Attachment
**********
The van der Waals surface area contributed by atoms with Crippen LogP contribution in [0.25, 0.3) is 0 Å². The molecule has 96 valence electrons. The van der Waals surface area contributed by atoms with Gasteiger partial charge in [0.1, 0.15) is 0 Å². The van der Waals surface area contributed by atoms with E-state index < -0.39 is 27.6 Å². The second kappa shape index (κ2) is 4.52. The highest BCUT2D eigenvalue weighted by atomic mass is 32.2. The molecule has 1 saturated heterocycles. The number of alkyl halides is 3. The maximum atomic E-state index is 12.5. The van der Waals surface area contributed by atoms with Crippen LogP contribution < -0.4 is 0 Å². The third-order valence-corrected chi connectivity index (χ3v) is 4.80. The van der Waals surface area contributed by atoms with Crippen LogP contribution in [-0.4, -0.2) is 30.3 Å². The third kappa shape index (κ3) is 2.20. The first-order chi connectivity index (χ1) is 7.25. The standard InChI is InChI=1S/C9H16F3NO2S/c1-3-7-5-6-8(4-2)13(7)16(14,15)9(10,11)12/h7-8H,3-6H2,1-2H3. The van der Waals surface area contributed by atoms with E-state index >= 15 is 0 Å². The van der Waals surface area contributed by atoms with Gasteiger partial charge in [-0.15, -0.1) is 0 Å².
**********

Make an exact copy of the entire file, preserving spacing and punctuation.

The van der Waals surface area contributed by atoms with Crippen LogP contribution in [0.25, 0.3) is 0 Å². The molecule has 96 valence electrons. The van der Waals surface area contributed by atoms with Gasteiger partial charge in [0.1, 0.15) is 0 Å². The van der Waals surface area contributed by atoms with E-state index < -0.39 is 27.6 Å². The second kappa shape index (κ2) is 4.52. The highest BCUT2D eigenvalue weighted by atomic mass is 32.2. The molecule has 1 saturated heterocycles. The number of alkyl halides is 3. The maximum atomic E-state index is 12.5. The van der Waals surface area contributed by atoms with Crippen LogP contribution < -0.4 is 0 Å². The third-order valence-corrected chi connectivity index (χ3v) is 4.80. The van der Waals surface area contributed by atoms with Crippen LogP contribution in [-0.4, -0.2) is 30.3 Å². The third kappa shape index (κ3) is 2.20. The first-order chi connectivity index (χ1) is 7.25. The standard InChI is InChI=1S/C9H16F3NO2S/c1-3-7-5-6-8(4-2)13(7)16(14,15)9(10,11)12/h7-8H,3-6H2,1-2H3. The van der Waals surface area contributed by atoms with E-state index >= 15 is 0 Å². The van der Waals surface area contributed by atoms with Gasteiger partial charge in [-0.15, -0.1) is 0 Å².